Diverse Group of Westchester Teens Distribute Food, Clothing, and Blankets After Storm

Lilah Schaeffer, 17, of Rye Brook; Tiberius Lofton, an Elm Street Youth Center alumnus and college student, Juliana Reiner, 14, of New Rochelle; Sophia Peister, 14, of New Rochelle; and Jack Shapiro, 16, of Harrison
Lilah Schaeffer, 17, of Rye Brook; Tiberius Lofton, an Elm Street Youth Center alumnus and college student, Juliana Reiner, 14, of New Rochelle; Sophia Peister, 14, of New Rochelle; and Jack Shapiro, 16, of Harrison

Despite temperatures registering in the teens — or, perhaps, motivated by them — two teen groups gathered together to bring food, clothing, blankets, and personal-care items to the homeless poor during a recent late night “Midnight Run” in the dark hours. 

These two diverse Westchester youth groups — J-Teen Leadership and the Elm Street Youth Center — began the evening by sorting and packing these items at J-Teen Leadership/UJA-Federation of New York’s Westchester office, 701 Westchester Avenue, White Plains.

Following a havdalah service — which introduced the ceremony that officially ends the Jewish Sabbath to their non-Jewish friends — the groups packed up the vans and headed into New York City, where some of Manhattan’s most destitute residents were still in the streets after a blizzard that deposited eight inches of snow.

During the havdalah ceremony, as the teens sang and swayed with their arms around one another, Raymond Reid, site coordinator of the Elm Street Youth Center said, “We need to do everything we can to make this world a better place.” Looking around, he continued, “And we’re starting that right now.” 

“To give the homeless the things they don’t have makes me grateful for the things I do have,” said Janelle Mroz-Gondré, 16, a student at Yonkers High School and a leader with the Elm Street Youth Center’s Teen Council Leadership Group. “I don’t care if it’s the coldest day of the year, I’m happy to do it.”

In addition to distributing items to the homeless poor, “Midnight Run” is dedicated to finding common ground between the housed and the homeless. Some of the Elm Street teens live in Westhab family shelters. Together, the teens learn by doing: even those who are underprivileged can accept the responsibility and experience the joy of giving back to those less fortunate in the community.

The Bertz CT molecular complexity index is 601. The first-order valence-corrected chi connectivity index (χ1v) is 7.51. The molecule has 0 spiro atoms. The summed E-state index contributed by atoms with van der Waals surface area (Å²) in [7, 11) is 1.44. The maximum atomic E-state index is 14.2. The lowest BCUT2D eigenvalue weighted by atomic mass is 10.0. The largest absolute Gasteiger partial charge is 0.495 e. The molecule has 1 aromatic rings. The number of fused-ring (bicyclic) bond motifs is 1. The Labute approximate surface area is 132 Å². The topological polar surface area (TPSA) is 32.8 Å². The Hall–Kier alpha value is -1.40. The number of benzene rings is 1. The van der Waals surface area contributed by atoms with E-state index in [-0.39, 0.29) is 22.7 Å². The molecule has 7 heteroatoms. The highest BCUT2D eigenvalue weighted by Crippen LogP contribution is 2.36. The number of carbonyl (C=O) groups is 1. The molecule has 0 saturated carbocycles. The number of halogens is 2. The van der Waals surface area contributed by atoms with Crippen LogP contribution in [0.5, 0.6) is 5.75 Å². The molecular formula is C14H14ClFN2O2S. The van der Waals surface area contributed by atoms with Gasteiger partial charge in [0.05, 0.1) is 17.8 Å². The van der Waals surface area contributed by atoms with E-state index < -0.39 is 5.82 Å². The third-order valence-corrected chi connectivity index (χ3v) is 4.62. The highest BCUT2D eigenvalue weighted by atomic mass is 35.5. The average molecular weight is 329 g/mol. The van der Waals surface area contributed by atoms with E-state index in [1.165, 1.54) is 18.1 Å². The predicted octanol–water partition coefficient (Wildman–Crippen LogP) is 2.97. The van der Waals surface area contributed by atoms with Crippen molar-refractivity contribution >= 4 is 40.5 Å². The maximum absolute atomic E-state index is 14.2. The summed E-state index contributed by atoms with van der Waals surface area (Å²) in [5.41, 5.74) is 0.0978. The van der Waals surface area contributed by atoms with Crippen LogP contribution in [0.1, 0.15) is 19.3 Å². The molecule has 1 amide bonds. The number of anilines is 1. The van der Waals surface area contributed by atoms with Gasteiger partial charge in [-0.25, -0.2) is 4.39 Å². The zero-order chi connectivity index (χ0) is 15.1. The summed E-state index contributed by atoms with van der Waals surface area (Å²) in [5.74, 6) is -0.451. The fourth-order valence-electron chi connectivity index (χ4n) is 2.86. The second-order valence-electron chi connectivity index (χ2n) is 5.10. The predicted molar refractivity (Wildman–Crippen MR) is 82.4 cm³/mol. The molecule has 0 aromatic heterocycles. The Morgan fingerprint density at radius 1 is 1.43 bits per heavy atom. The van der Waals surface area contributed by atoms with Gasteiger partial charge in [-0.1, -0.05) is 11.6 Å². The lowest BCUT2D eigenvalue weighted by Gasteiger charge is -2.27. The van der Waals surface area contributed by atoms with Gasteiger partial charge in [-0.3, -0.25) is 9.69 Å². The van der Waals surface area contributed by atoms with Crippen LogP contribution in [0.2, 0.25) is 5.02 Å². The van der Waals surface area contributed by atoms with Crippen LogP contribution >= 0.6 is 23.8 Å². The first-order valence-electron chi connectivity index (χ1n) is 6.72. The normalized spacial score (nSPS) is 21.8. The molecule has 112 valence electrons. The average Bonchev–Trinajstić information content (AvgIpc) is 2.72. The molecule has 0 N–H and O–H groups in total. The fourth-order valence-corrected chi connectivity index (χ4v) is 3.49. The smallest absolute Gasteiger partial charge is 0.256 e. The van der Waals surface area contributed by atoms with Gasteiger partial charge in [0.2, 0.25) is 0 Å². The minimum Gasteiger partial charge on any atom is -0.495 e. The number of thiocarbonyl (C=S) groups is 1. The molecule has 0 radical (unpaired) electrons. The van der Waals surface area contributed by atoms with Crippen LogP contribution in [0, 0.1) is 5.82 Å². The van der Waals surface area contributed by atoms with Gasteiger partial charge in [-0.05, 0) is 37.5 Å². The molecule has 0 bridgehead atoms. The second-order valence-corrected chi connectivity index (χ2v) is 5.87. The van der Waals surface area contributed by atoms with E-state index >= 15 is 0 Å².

“Our partnership really highlights why interfaith work is so important,” said Marc Hersch, 17, a student at Scarsdale High School and a chair of J-Teen Leadership. “We may come from different communities, from different places, and be of different races and religions. But it doesn’t matter at all. We have so much respect for each other and share a lot of values, like the value of community service.”

J-Teen Leadership is a community-service leadership-development initiative for Jewish high school students who want to make a difference in the world. Elm Street Youth Center is a program by Westhab Inc. that serves more than 250 school-age youth in the high-need Nodine Hill neighborhood. These groups have spent 18 months fostering cultural understanding and building relationships by dining, learning, and socializing together. They have heard from a Holocaust speaker, attended the American Jewish Congress’s Diversity Breakfast, and hosted each other at Hanukkah and Kwanzaa celebrations.

“We’ve been working together for two years now and gotten to really know each other. I’ve found that we have a lot in common. To be able to make a difference together, as a group, is really special,” said Danielle Silverman, 17, of New Rochelle High School, a chair of J-Teen Leadership.

Once the vans were loaded with supplies and teens, they headed into Manhattan, where the area’s homeless were awaiting them on this frigid evening. In addition to blankets, coats, socks, gloves, and toiletries, sandwich bags with sweets, fruit, and hot chocolate were distributed at four separate designated spots. Stories were shared, names exchanged, hands shaken.

 This project received its funding through a Jewish Social Action Month (JSAM) grant from UJA-Federation of New York, which funds ongoing community-based social action projects.

“This project captured our attention because it really dovetails with the work we embrace at UJA-Federation: caring for the vulnerable in New York, feeding our neighbors, teaching the value of tikkun olam [repairing the world] to the next generation, and building bridges within the community,” said Neil Steinberg, JSAM chair. “The fact that these two teen groups are continuing their relationship to give back makes it even more special.”


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